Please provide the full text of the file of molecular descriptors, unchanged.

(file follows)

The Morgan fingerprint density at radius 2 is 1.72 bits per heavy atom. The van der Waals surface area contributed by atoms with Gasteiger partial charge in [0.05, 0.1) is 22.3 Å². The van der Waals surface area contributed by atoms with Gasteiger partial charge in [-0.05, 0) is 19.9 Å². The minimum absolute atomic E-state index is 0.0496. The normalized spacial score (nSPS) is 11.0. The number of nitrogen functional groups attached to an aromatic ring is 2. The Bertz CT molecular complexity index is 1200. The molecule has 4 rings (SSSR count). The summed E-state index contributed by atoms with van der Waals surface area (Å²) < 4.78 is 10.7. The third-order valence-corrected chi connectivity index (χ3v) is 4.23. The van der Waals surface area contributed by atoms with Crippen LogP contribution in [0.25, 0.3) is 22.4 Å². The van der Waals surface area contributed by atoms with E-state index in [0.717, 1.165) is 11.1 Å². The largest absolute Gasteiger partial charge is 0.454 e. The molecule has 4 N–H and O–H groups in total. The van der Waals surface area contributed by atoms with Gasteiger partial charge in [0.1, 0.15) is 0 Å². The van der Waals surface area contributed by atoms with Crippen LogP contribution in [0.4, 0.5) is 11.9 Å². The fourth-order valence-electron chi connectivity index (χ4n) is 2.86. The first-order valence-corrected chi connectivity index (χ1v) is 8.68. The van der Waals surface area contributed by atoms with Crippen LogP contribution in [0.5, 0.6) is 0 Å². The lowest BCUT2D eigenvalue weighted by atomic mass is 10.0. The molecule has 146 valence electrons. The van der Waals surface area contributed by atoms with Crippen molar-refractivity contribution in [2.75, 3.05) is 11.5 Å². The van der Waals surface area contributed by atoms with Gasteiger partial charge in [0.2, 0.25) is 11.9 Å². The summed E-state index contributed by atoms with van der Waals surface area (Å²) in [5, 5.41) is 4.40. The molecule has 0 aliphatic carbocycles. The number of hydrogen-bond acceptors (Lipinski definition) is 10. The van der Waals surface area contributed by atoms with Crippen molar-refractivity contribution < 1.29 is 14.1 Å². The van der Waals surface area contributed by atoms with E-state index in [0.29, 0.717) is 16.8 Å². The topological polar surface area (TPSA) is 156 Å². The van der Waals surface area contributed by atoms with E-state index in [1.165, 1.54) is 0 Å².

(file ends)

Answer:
The Morgan fingerprint density at radius 2 is 1.72 bits per heavy atom. The van der Waals surface area contributed by atoms with Gasteiger partial charge in [0.05, 0.1) is 22.3 Å². The van der Waals surface area contributed by atoms with Gasteiger partial charge in [-0.05, 0) is 19.9 Å². The minimum absolute atomic E-state index is 0.0496. The normalized spacial score (nSPS) is 11.0. The number of nitrogen functional groups attached to an aromatic ring is 2. The Bertz CT molecular complexity index is 1200. The molecule has 4 rings (SSSR count). The summed E-state index contributed by atoms with van der Waals surface area (Å²) < 4.78 is 10.7. The third-order valence-corrected chi connectivity index (χ3v) is 4.23. The van der Waals surface area contributed by atoms with Crippen LogP contribution in [0.25, 0.3) is 22.4 Å². The van der Waals surface area contributed by atoms with E-state index in [0.717, 1.165) is 11.1 Å². The largest absolute Gasteiger partial charge is 0.454 e. The molecule has 4 N–H and O–H groups in total. The van der Waals surface area contributed by atoms with Gasteiger partial charge in [0.1, 0.15) is 0 Å². The van der Waals surface area contributed by atoms with Crippen LogP contribution in [0.4, 0.5) is 11.9 Å². The fourth-order valence-electron chi connectivity index (χ4n) is 2.86. The first-order valence-corrected chi connectivity index (χ1v) is 8.68. The van der Waals surface area contributed by atoms with Crippen LogP contribution in [0.5, 0.6) is 0 Å². The lowest BCUT2D eigenvalue weighted by atomic mass is 10.0. The molecule has 146 valence electrons. The van der Waals surface area contributed by atoms with Crippen molar-refractivity contribution in [2.75, 3.05) is 11.5 Å². The van der Waals surface area contributed by atoms with Gasteiger partial charge in [0.2, 0.25) is 11.9 Å². The summed E-state index contributed by atoms with van der Waals surface area (Å²) in [5, 5.41) is 4.40. The molecule has 0 aliphatic carbocycles. The number of hydrogen-bond acceptors (Lipinski definition) is 10. The van der Waals surface area contributed by atoms with Crippen molar-refractivity contribution < 1.29 is 14.1 Å². The van der Waals surface area contributed by atoms with E-state index in [0.29, 0.717) is 16.8 Å². The topological polar surface area (TPSA) is 156 Å². The van der Waals surface area contributed by atoms with E-state index in [1.165, 1.54) is 0 Å².